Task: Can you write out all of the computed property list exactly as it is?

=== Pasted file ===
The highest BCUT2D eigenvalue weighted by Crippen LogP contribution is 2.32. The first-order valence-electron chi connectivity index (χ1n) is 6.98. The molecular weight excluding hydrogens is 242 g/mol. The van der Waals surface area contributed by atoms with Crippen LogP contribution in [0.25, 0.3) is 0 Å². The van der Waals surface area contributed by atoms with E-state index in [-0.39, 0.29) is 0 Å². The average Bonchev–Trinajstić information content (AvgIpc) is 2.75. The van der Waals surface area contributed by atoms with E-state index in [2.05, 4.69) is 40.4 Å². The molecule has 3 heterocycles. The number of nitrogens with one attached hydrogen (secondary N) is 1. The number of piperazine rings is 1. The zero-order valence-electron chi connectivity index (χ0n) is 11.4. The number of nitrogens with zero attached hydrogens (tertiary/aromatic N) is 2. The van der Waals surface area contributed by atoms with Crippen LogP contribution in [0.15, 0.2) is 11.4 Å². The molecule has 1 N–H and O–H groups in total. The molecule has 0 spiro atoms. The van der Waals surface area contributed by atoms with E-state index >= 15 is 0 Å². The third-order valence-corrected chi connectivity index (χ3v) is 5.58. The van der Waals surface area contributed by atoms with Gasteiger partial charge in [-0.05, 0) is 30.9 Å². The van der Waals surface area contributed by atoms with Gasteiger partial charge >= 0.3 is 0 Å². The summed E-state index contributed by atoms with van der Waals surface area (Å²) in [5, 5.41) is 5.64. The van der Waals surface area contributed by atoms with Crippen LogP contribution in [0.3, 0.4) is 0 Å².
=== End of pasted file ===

The highest BCUT2D eigenvalue weighted by Crippen LogP contribution is 2.32. The first-order valence-electron chi connectivity index (χ1n) is 6.98. The molecular weight excluding hydrogens is 242 g/mol. The van der Waals surface area contributed by atoms with Crippen LogP contribution in [0.25, 0.3) is 0 Å². The van der Waals surface area contributed by atoms with E-state index in [-0.39, 0.29) is 0 Å². The average Bonchev–Trinajstić information content (AvgIpc) is 2.75. The van der Waals surface area contributed by atoms with E-state index in [2.05, 4.69) is 40.4 Å². The molecule has 3 heterocycles. The number of nitrogens with one attached hydrogen (secondary N) is 1. The number of piperazine rings is 1. The zero-order valence-electron chi connectivity index (χ0n) is 11.4. The number of nitrogens with zero attached hydrogens (tertiary/aromatic N) is 2. The van der Waals surface area contributed by atoms with Crippen LogP contribution in [0.15, 0.2) is 11.4 Å². The molecule has 1 N–H and O–H groups in total. The molecule has 0 spiro atoms. The van der Waals surface area contributed by atoms with E-state index >= 15 is 0 Å². The third-order valence-corrected chi connectivity index (χ3v) is 5.58. The van der Waals surface area contributed by atoms with Gasteiger partial charge in [-0.05, 0) is 30.9 Å². The van der Waals surface area contributed by atoms with Gasteiger partial charge >= 0.3 is 0 Å². The summed E-state index contributed by atoms with van der Waals surface area (Å²) in [5, 5.41) is 5.64. The van der Waals surface area contributed by atoms with Crippen LogP contribution in [0.3, 0.4) is 0 Å².